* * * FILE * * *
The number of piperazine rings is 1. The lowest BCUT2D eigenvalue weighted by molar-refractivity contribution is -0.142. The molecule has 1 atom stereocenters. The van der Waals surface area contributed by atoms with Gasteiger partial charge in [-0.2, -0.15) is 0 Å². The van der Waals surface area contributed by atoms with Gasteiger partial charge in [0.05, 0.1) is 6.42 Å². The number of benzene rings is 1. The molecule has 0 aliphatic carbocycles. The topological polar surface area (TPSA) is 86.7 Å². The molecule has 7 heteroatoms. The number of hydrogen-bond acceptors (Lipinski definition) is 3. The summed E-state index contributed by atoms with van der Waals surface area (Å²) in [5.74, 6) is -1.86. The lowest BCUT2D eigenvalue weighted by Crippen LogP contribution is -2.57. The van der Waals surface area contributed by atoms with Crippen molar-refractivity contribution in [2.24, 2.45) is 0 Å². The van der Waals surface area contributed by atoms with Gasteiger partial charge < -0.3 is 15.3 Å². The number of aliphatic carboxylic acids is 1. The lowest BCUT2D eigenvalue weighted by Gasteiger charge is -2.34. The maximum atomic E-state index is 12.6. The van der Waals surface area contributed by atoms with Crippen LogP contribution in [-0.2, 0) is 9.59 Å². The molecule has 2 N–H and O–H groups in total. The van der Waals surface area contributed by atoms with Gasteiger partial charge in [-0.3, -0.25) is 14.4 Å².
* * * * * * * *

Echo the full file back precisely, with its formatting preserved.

The number of piperazine rings is 1. The lowest BCUT2D eigenvalue weighted by molar-refractivity contribution is -0.142. The molecule has 1 atom stereocenters. The van der Waals surface area contributed by atoms with Gasteiger partial charge in [-0.2, -0.15) is 0 Å². The van der Waals surface area contributed by atoms with Gasteiger partial charge in [0.05, 0.1) is 6.42 Å². The number of benzene rings is 1. The molecule has 0 aliphatic carbocycles. The topological polar surface area (TPSA) is 86.7 Å². The molecule has 7 heteroatoms. The number of hydrogen-bond acceptors (Lipinski definition) is 3. The summed E-state index contributed by atoms with van der Waals surface area (Å²) in [5.74, 6) is -1.86. The lowest BCUT2D eigenvalue weighted by Crippen LogP contribution is -2.57. The van der Waals surface area contributed by atoms with Crippen molar-refractivity contribution in [2.24, 2.45) is 0 Å². The van der Waals surface area contributed by atoms with Gasteiger partial charge < -0.3 is 15.3 Å². The number of aliphatic carboxylic acids is 1. The lowest BCUT2D eigenvalue weighted by Gasteiger charge is -2.34. The maximum atomic E-state index is 12.6. The van der Waals surface area contributed by atoms with Crippen LogP contribution in [-0.2, 0) is 9.59 Å². The molecule has 2 N–H and O–H groups in total. The van der Waals surface area contributed by atoms with Gasteiger partial charge in [-0.3, -0.25) is 14.4 Å².